The McKinsey & Company study that notes this impending exodus also warns that replacing this talent will be difficult, saying insurance is saddled with a “poor reputation,” and younger workers don’t know the kind of opportunities available in our field.

 

If you like what you do—and I see the enthusiasm and positive attitude at AIMS events—it’s time to share your story.   Don’t sit silent and let the lawyers and doctors in the neighborhood steal all the bright stars.  You know as well as I that insurance is much more complex and offers more career prospects than many suspect.

 

If you need help getting started, a great resource is The Griffith Insurance Education Foundation, a non-profit organization that promotes insurance and risk management education and understanding. The Griffith Foundation is eager to provide learning materials that you can share with your local schools—even as young as elementary age.  Or you can hook up with insurance and risk management students at a nearby college or university.  There’s few agencies that couldn’t benefit from a bit of collegiate enthusiasm or the go-get-‘em work habits of a summer intern.

 

At The AIMS Society, we know that education makes a difference.  It’s what keeps any industry vital.  So while we keep doing what we do, I hope you’ll consider encouraging a young person in your community to learn more about insurance.   Know someone who’s already interested?  Tell them to look into the Foundation for Agency Management Excellence or FAME scholarships. In the current academic year alone, FAME sponsored 46 $5,000 scholarships at universities nationwide. 

 

It’s our industry.  It’s our future. Let’s work together to keep it growing!

 

Donna Gray is executive director of the American Insurance Marketing & Sales (AIMS) Society, which offers the Certified Professional Insurance Agent (CPIA) professional designation.

Tags:  Agency Management  AIMS Society  Leadership  teamwork 

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Selfish Selling

Posted By Donna M. Gray, Wednesday, May 07, 2014
Updated: Tuesday, May 06, 2014
Selfish Selling
By Donna Gray

Every sale is selfish—buyers want to know what’s in it for them. That doesn’t make them greedy or self-centered, but it’s true that each of your customers are coming to the table with their own perspective.

Knowing this, are you selling only features…or are you selling benefits? It’s an important distinction.

Features are merely the details of a policy or program. The terms, the pricing, the coverage options. The benefits are how that policy or program solves a problem, reduces a risk or makes the person’s life easier.

Here’s where the real art of selling comes in: the features are the same for everyone—the benefits are not. To know what benefit appeals to a particular buyer takes understanding.  You have to know their background. You have to understand their concerns and also know their personality.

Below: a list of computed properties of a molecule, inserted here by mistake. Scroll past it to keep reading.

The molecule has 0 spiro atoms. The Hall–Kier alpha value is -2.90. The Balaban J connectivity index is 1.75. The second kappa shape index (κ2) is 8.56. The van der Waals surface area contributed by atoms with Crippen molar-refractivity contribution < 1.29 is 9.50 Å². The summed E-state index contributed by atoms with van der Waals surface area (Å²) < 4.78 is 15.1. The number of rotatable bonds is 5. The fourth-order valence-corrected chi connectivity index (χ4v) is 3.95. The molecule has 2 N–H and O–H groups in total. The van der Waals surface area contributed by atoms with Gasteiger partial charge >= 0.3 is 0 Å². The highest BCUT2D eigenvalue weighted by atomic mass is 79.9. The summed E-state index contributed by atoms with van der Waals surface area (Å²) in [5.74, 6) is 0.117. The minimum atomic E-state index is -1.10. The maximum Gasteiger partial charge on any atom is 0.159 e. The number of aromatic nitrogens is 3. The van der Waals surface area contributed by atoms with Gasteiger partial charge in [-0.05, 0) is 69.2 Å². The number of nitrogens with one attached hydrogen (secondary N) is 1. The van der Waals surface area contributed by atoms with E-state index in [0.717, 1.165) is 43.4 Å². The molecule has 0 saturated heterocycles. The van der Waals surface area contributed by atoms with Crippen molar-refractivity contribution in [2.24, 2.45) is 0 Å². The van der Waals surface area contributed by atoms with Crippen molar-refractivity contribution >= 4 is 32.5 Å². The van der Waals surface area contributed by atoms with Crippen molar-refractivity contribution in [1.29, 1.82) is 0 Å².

With business insurance, there are corporate concerns that you can solve. How much money can your recommendation save a company? How much time? Can you reduce risk or eliminate exposure? But never divide insurance sales into personal versus business with regard to your approach. You see, every insurance decision, even those made as part of a client’s job, carries a personal stake. Don’t underestimate the power of making someone look like a rock star at work. And recognize that you gain a tremendous competitive advantage when you reduce someone’s job stress or provide them the tools
they need to really excel. To make yourself an invaluable insurance provider means you need to make yourself invaluable to buyers themselves.

Policies come and policies go; those are the interchangeable features that every insurance company offers. It’s the benefits, on both a corporate and a personal level, that makes you—and your insurance—irreplaceable.


Donna Gray is executive director of the American Insurance Marketing & Sales (AIMS) Society, which offers the Certified Professional Insurance Agent (CPIA) professional designation.

Tags:  AIMS Society  insurance marketing and sales 

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Showing Love After the Sale

Posted By Donna M. Gray, Tuesday, April 22, 2014
Updated: Monday, April 21, 2014

Showing Love After the Sale

By Donna Gray

 

An important part of building a strong, sustainable business is keeping customers once you’ve brought them into the agency. On his blog, CPIA facilitator Don Meincke points out that “Building a client base with sound retention makes better financial sense than constantly chasing a new sale while ignoring the ones you already have.” That’s something we focus on in our Insurance Success Seminars and through other AIMS Society offerings.

 

Don offers a number of ways to help boost retention by “showing some love” to customers after the sale. Here are a few of his suggestions:

 

  • Ask.  It sounds so simple, but it works. Ask your clients if they are happy. Set up a website page for customer feedback and encourage clients to use it. Reach out through social media, send a survey card, make a phone call, or stop by for a visit. Just do so within a reasonable timeframe after the sale, make sure the contact is personal, and absolutely do something fast about any negative responses.